The research group is engaged in inter- and transdisciplinary research on and for sustainability transitions. We relate our work to the concept of sustainability, such as the United Nations’ Agenda 2030. Our work focuses on the practical application, investigation and development of futures-oriented participatory methodologies, primarily backcasting, as well as approaches of science-society collaboration including societal labs.
The United Nations’ Agenda 2030 “Transforming our world” contains 17 Global Goals for sustainable development. The agenda is transformative; It seeks to fundamentally change current unsustainable systems, structures and practices. It is also integrative; it connects the ecological, economic and social dimensions of sustainability, and calls for collaboration across actors, perspectives and disciplines.
The research field of sustainability transitions is growing rapidly internationally. Through inter- and transdisciplinary collaboration our group creates new knowledge on how to govern transitions, i.e., developing, testing and evaluating methodologies and tools to guide transition processes in society. The group has co-founded Chalmers Initiative for Innovation and Sustainability Transitions
that during 2017 hosted the 8th International Sustainability Transitions Conference.
A backcasting methodology is central in the group’s work on sustainability transitions. It has been developed and used during the last 25 years in numerous transitional processes nationally and internationally. Backcasting starts from a principles-based understanding of the future, and has been recognized as as significant for realising Agenda 2030. Several of the backcasting cases have been conducted in “lab spaces” where actors meet across borders and together explore future possibilities around a shared challenge or question. Central in these “lab spaces” are processes of social learning that challenge incumbent systems and create space for new initiatives to come about.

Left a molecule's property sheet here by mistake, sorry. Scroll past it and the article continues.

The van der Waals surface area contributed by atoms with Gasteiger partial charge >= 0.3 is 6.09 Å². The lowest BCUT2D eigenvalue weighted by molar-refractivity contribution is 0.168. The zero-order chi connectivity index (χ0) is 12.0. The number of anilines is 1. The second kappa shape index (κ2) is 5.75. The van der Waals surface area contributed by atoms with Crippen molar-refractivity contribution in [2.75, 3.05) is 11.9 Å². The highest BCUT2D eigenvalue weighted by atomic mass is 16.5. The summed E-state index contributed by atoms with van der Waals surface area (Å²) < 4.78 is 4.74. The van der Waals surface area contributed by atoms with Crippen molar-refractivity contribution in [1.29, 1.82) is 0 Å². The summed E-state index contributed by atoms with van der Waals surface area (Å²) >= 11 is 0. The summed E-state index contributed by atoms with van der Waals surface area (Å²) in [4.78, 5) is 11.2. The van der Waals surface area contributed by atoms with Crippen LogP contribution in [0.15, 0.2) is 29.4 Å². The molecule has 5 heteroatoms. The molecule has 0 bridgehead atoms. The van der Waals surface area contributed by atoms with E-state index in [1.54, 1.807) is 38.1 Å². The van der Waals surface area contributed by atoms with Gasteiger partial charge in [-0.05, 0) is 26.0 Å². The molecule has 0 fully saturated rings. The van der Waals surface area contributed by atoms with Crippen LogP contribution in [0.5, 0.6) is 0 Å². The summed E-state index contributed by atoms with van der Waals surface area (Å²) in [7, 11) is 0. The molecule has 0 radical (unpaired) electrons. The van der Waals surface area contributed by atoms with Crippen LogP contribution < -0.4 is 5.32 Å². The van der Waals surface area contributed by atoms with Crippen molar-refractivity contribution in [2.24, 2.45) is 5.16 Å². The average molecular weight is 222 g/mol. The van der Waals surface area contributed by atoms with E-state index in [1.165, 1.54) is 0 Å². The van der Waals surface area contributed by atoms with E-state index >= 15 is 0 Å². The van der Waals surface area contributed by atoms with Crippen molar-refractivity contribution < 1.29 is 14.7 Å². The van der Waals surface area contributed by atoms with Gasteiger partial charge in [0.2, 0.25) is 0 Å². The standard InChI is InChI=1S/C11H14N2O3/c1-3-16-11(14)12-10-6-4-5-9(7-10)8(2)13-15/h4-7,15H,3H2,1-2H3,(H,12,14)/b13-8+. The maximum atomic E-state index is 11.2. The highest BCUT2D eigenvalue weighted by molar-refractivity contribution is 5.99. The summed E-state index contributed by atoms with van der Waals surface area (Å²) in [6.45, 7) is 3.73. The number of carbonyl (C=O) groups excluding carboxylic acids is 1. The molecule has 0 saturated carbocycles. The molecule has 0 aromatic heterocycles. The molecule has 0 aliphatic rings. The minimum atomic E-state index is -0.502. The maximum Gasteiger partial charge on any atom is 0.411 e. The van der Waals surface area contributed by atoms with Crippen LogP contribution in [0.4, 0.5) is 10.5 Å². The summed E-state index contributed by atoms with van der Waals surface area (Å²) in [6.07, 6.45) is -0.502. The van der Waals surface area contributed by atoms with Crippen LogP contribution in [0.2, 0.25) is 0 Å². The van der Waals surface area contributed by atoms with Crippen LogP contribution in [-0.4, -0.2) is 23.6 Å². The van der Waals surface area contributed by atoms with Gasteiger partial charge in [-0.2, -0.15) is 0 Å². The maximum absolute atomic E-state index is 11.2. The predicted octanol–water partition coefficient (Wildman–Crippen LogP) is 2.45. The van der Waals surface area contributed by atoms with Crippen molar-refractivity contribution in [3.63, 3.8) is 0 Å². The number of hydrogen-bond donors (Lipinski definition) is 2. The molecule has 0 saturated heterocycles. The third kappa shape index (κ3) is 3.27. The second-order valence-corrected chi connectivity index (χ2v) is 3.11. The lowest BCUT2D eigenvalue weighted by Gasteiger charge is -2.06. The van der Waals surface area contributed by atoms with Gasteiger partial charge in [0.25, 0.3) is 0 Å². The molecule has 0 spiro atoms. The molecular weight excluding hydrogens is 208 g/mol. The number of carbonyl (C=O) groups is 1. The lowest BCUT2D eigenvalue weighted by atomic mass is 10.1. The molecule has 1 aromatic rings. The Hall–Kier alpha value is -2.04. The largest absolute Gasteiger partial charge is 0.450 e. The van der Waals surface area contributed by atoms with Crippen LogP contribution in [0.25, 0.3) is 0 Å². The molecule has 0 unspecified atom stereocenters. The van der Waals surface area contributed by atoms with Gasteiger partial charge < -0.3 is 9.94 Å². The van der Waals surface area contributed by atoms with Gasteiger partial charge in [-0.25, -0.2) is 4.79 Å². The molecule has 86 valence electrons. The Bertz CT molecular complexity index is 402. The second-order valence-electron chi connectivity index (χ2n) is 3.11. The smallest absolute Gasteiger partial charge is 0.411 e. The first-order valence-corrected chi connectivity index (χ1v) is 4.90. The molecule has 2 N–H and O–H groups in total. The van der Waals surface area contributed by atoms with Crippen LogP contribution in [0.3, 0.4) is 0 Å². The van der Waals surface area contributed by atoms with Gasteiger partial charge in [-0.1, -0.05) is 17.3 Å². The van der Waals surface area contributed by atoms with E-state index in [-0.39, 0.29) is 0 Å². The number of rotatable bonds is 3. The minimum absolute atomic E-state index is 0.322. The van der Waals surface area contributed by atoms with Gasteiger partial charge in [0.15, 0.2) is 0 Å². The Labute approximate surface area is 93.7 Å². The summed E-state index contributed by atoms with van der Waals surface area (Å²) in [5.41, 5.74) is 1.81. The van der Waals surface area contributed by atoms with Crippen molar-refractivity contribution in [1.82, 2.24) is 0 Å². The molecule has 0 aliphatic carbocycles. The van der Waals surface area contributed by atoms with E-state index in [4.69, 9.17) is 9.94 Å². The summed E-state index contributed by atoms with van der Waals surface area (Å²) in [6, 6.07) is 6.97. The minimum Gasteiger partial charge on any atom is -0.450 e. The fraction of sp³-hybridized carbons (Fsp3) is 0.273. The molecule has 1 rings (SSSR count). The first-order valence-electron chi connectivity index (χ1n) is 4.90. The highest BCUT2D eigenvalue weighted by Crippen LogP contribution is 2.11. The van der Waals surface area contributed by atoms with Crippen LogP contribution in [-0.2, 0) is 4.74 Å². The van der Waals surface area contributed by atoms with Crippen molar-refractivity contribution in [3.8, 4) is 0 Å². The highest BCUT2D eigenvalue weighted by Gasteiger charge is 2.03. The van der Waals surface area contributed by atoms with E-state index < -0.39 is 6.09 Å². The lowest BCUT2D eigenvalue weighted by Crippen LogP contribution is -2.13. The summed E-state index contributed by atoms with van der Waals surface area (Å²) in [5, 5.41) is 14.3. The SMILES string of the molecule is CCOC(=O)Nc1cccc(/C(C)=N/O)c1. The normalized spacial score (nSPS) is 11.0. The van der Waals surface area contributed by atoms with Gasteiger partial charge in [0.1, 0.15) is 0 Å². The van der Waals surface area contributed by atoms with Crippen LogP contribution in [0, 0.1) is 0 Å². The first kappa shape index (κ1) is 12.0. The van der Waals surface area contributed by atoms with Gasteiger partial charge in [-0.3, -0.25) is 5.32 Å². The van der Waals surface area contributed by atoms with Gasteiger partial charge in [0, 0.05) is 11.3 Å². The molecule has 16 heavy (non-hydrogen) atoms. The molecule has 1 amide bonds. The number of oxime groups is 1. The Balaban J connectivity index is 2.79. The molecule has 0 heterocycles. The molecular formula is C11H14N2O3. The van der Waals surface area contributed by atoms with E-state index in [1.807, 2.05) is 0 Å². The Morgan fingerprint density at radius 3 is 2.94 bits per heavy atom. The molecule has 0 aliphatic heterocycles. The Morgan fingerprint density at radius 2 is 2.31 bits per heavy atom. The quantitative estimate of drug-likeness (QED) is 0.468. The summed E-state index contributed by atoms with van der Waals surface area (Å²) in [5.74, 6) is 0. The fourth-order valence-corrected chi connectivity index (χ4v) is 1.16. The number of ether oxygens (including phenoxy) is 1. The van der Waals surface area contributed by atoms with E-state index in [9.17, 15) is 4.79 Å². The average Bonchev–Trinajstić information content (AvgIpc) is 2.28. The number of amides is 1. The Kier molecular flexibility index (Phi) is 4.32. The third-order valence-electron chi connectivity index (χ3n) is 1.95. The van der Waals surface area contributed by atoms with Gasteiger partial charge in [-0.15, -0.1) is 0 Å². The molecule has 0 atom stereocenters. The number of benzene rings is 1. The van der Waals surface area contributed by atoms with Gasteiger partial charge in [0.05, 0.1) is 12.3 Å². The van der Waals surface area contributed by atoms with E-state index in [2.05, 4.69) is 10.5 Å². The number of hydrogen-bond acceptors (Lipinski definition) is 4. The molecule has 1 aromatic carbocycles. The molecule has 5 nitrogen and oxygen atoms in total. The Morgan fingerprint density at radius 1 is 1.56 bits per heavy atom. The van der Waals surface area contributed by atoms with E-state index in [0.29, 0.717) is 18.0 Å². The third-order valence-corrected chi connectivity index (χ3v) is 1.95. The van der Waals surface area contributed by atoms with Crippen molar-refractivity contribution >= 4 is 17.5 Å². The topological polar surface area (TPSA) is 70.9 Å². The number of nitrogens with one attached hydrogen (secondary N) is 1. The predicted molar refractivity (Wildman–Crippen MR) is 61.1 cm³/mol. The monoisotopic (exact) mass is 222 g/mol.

Sustainability transitions are complex and uncertain fundamental change processes on a level of systems. The systems that are challenged are often locked-in e.g. current markets, technologies and behavior. Change in such systems cannot be planned in a traditional sense, but instead demand experimenting approaches in arenas and labs. In particular, the research group has developed the Challenge Lab
located at a Science Park at Chalmers. Its methodology is now used in many other settings in Sweden and elsewhere. The group is engaged in comparative studies of various societal lab approaches with an interest in understanding qualities and features of societal labs supporting transformation processes. This includes systematic reviews as well as empirical case (comparison) work.
Holmberg, J., & Robèrt, K.-H. (2000). Backcasting from non-overlapping sustainability principles - a framework for strategic planning. International Journal of Sustainable Development and World Ecology, 7, 291–308.
Holmberg, J., & Larsson, J. (2018). A Sustainability Lighthouse—Supporting Transition Leadership and Conversations on Desirable Futures. Sustainability, 10(11), 3842. https://doi.org/10.3390/su10113842
Larsson, J., & Holmberg, J. (2018). Learning while creating value for sustainability transitions: The case of Challenge Lab at Chalmers University of Technology. Journal of Cleaner Production, 172, 4411–4420. https://doi.org/10.1016/j.jclepro.2017.03.072
Schäpke, N., Stelzer, F., Caniglia, G., Bergmann, M., Wanner, M., Singer-Brodowski, M., … Lang, D. J. (2018). Jointly Experimenting for Transformation? Shaping Real-World Laboratories by Comparing Them. GAIA - Ecological Perspectives for Science and Society, 27(1), 85–96.